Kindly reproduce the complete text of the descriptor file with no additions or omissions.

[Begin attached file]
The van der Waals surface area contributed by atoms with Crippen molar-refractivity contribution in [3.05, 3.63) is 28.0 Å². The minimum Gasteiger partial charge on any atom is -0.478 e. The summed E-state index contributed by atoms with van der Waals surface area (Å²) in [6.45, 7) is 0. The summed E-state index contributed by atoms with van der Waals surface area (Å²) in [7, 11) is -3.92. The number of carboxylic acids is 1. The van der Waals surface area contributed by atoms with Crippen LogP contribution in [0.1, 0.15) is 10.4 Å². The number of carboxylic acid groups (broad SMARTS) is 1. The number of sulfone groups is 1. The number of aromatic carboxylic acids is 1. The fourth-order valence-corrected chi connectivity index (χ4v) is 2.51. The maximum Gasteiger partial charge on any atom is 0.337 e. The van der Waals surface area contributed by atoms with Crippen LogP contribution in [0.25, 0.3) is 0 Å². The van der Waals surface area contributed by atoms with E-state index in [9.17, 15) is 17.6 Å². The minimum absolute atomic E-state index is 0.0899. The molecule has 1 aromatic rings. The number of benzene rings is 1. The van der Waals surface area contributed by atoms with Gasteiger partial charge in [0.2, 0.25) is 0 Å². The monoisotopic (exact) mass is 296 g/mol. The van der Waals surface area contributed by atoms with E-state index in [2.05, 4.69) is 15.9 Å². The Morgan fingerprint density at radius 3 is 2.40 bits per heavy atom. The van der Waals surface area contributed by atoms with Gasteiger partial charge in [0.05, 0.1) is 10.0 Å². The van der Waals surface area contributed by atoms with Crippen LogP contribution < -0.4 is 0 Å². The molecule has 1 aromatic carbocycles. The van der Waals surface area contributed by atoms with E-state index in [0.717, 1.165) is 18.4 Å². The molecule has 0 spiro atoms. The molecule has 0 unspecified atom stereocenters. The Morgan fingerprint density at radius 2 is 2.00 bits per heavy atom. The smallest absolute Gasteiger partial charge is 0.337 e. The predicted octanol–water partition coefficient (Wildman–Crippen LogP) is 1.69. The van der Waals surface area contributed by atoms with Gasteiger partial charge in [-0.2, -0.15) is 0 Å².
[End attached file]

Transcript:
The van der Waals surface area contributed by atoms with Crippen molar-refractivity contribution in [3.05, 3.63) is 28.0 Å². The minimum Gasteiger partial charge on any atom is -0.478 e. The summed E-state index contributed by atoms with van der Waals surface area (Å²) in [6.45, 7) is 0. The summed E-state index contributed by atoms with van der Waals surface area (Å²) in [7, 11) is -3.92. The number of carboxylic acids is 1. The van der Waals surface area contributed by atoms with Crippen LogP contribution in [0.1, 0.15) is 10.4 Å². The number of carboxylic acid groups (broad SMARTS) is 1. The number of sulfone groups is 1. The number of aromatic carboxylic acids is 1. The fourth-order valence-corrected chi connectivity index (χ4v) is 2.51. The maximum Gasteiger partial charge on any atom is 0.337 e. The van der Waals surface area contributed by atoms with Crippen LogP contribution in [0.25, 0.3) is 0 Å². The van der Waals surface area contributed by atoms with E-state index in [9.17, 15) is 17.6 Å². The minimum absolute atomic E-state index is 0.0899. The molecule has 1 aromatic rings. The number of benzene rings is 1. The van der Waals surface area contributed by atoms with Gasteiger partial charge in [0.2, 0.25) is 0 Å². The monoisotopic (exact) mass is 296 g/mol. The van der Waals surface area contributed by atoms with E-state index in [2.05, 4.69) is 15.9 Å². The Morgan fingerprint density at radius 3 is 2.40 bits per heavy atom. The van der Waals surface area contributed by atoms with Gasteiger partial charge in [0.05, 0.1) is 10.0 Å². The van der Waals surface area contributed by atoms with Crippen LogP contribution < -0.4 is 0 Å². The molecule has 1 aromatic carbocycles. The van der Waals surface area contributed by atoms with E-state index in [0.717, 1.165) is 18.4 Å². The molecule has 0 spiro atoms. The molecule has 0 unspecified atom stereocenters. The Morgan fingerprint density at radius 2 is 2.00 bits per heavy atom. The smallest absolute Gasteiger partial charge is 0.337 e. The predicted octanol–water partition coefficient (Wildman–Crippen LogP) is 1.69. The van der Waals surface area contributed by atoms with Gasteiger partial charge in [-0.2, -0.15) is 0 Å².